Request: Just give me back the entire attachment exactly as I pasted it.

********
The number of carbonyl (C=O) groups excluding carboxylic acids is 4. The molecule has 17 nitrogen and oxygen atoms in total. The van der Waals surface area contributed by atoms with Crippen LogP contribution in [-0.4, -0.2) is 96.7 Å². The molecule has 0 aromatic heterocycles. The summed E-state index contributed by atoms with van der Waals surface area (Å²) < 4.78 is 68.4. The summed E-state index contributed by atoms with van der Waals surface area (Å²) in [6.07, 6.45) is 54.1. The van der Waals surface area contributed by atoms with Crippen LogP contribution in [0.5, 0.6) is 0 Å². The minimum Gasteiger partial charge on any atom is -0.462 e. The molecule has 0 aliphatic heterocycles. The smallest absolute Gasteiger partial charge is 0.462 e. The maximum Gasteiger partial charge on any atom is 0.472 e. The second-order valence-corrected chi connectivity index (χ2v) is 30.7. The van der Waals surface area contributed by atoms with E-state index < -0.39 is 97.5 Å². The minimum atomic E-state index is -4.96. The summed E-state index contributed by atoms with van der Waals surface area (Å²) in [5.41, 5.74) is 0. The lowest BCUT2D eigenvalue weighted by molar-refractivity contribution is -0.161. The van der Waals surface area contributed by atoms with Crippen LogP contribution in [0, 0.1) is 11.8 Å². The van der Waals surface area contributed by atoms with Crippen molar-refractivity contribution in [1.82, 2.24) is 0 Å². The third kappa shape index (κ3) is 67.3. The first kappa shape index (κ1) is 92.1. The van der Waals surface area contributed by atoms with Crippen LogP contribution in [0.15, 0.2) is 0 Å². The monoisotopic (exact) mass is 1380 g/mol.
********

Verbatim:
The number of carbonyl (C=O) groups excluding carboxylic acids is 4. The molecule has 17 nitrogen and oxygen atoms in total. The van der Waals surface area contributed by atoms with Crippen LogP contribution in [-0.4, -0.2) is 96.7 Å². The molecule has 0 aromatic heterocycles. The summed E-state index contributed by atoms with van der Waals surface area (Å²) < 4.78 is 68.4. The summed E-state index contributed by atoms with van der Waals surface area (Å²) in [6.07, 6.45) is 54.1. The van der Waals surface area contributed by atoms with Crippen LogP contribution in [0.5, 0.6) is 0 Å². The minimum Gasteiger partial charge on any atom is -0.462 e. The molecule has 0 aliphatic heterocycles. The smallest absolute Gasteiger partial charge is 0.462 e. The maximum Gasteiger partial charge on any atom is 0.472 e. The second-order valence-corrected chi connectivity index (χ2v) is 30.7. The van der Waals surface area contributed by atoms with E-state index < -0.39 is 97.5 Å². The minimum atomic E-state index is -4.96. The summed E-state index contributed by atoms with van der Waals surface area (Å²) in [5.41, 5.74) is 0. The lowest BCUT2D eigenvalue weighted by molar-refractivity contribution is -0.161. The van der Waals surface area contributed by atoms with Crippen LogP contribution in [0, 0.1) is 11.8 Å². The van der Waals surface area contributed by atoms with Crippen molar-refractivity contribution in [1.82, 2.24) is 0 Å². The third kappa shape index (κ3) is 67.3. The first kappa shape index (κ1) is 92.1. The van der Waals surface area contributed by atoms with Crippen LogP contribution in [0.15, 0.2) is 0 Å². The monoisotopic (exact) mass is 1380 g/mol.